“Teach the Scriptures,” Teaching Seminary: Preservice Readings (2004), 74–76
“Teach the Scriptures,” Teaching Seminary, 74–76
In the history of the Church there is no better illustration of the prophetic preparation of this people than the beginnings of the seminary and institute program. These programs were started when they were nice but were not critically needed. They were granted a season to flourish and to grow into a bulwark for the Church. They now become a godsend for the salvation of modern Israel in a most challenging hour. We are now encircled. Our youth are in desperate jeopardy. These are the last days, foreseen by prophets in ancient times.
I will read one clear, descriptive, accurate prophecy, so old as to be ancient but so timely that evidence of every statement can be seen in today’s news releases.
This know also, that in the last days perilous times shall come.
For men shall be lovers of their own selves, covetous, boasters, proud, blasphemers, disobedient to parents [can you imagine that being prophesied?], unthankful, unholy.
Without natural affection [we see a tidal wave of sexual perversion now sweeping in around us, to say nothing of the hideous specter of child abuse that now is becoming common even among our people], truce-breakers, false accusers, incontinent, fierce, despisers of those that are good,
Traitors, heady, highminded, lovers of pleasures more than lovers of God;
Having a form of godliness, but denying the power thereof: from such turn away.
[When you think of what is happening in society today, the next verse has tremendous meaning.]
For of this sort are they which creep into houses, and lead captive silly women laden with sins, led away with divers lusts,
Ever learning, and never able to come to the knowledge of the truth.” (2 Timothy 3:1–7.)
That prophetic description of our day is accurate. The evil circumstances it describes encircle every student you teach.
While studying one day, I read to that point and sat pondering about all the evidence that now confirms every element in that prophecy. There was a mood of very deep gloom and foreboding, a very ominous feeling of frustration, almost futility. I glanced down the page, and one word stood out, not accidently I think. I read it eagerly and then discovered that the apostle who had prophesied all of that trouble had included in the same discourse the immunization against all of it. Skipping a few verses, I will continue from the same chapter.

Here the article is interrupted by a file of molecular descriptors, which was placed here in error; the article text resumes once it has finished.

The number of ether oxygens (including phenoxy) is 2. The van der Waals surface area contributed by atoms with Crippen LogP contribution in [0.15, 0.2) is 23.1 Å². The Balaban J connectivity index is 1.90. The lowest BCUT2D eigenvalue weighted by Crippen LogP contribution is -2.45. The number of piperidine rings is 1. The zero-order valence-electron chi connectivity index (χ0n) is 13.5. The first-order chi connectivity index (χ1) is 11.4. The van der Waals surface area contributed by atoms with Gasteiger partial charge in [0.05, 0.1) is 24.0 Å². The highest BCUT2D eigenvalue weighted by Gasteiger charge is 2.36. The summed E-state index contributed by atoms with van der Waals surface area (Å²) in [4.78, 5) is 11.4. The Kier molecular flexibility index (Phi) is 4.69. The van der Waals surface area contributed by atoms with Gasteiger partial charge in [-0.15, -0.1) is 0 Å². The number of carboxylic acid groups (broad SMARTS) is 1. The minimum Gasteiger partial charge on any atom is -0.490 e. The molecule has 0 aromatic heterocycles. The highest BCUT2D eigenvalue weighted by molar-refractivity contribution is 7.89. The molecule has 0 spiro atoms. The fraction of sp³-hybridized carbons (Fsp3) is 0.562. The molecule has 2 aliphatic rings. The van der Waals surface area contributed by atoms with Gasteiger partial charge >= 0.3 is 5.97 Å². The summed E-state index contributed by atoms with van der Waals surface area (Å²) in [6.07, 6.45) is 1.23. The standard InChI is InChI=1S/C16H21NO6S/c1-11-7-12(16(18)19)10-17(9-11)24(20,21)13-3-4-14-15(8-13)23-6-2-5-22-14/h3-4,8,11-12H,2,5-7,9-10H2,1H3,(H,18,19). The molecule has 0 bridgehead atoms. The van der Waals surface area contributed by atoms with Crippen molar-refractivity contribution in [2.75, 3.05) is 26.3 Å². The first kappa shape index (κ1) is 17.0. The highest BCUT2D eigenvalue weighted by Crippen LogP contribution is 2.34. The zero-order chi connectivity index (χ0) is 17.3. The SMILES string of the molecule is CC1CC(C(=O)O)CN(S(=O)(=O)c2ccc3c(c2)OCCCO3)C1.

But evil men and seducers shall wax worse and worse, deceiving, and being deceived.
But continue thou in the things which thou hast learned and hast been assured of, knowing of whom thou has learned them;
And that from a child thou hast known the holy scriptures, which are able to make thee wise unto salvation through faith which is in Christ Jesus.
All scripture is given by inspiration of God, and is profitable for doctrine, for reproof, for correction, for instruction in righteousness:
That the man of God may be perfect, throughly furnished unto all good works.” (2 Timothy 3:13–17.)
And there you have it—your commission, your charter, your objective in religious education. You are to teach the scriptures. That is the word that stood out on the page—scriptures. If your students are acquainted with the revelations, there is no question—personal or social or political or occupational—that need go unanswered. Therein is contained the fulness of the everlasting gospel. Therein we find principles of truth that will resolve every confusion and every problem and every dilemma that will face the human family or any individual in it.
We live in a day of great events relating to the scriptures. It has been only a short time since two revelations were added to the standard works. …
The first revelation [Doctrine and Covenants 137], given to Joseph Smith the Prophet in the temple at Kirtland, Ohio, on January 21, 1836, is a vision of the celestial kingdom, in which the doctrine of salvation for the dead was revealed.
The second [Doctrine and Covenants 138] was a vision given to Joseph F. Smith on October 3, 1918. He saw how the gospel will be carried to those who have died without receiving it in mortality. Both are on the same subject, and that is not without very significant import.
I was surprised, and I think all of the Brethren were surprised, at how casually that announcement of two additions to the standard works was received by the Church. But we will live to sense the significance of it; we will tell our grandchildren and our great-grandchildren, and we will record in our diaries, that we were on the earth and remember when that took place.
For four years, there has been a great deal of work underway to devise means whereby the scriptures can be more easily studied by the members of the Church. The first part of this tremendous project involves cross-referencing the King James Version of the Bible with all of the standard works. This project, now well under way, is so monumental in its scope that it could not possibly have been attempted without the aid of computers. In addition to cross-referencing, there will be helpful material added to clarify the Hebrew meaning of some words and, where appropriate, some explanatory material from the Joseph Smith Translation. All of this material will be placed in very readable footnote format at the bottom of the Bible pages.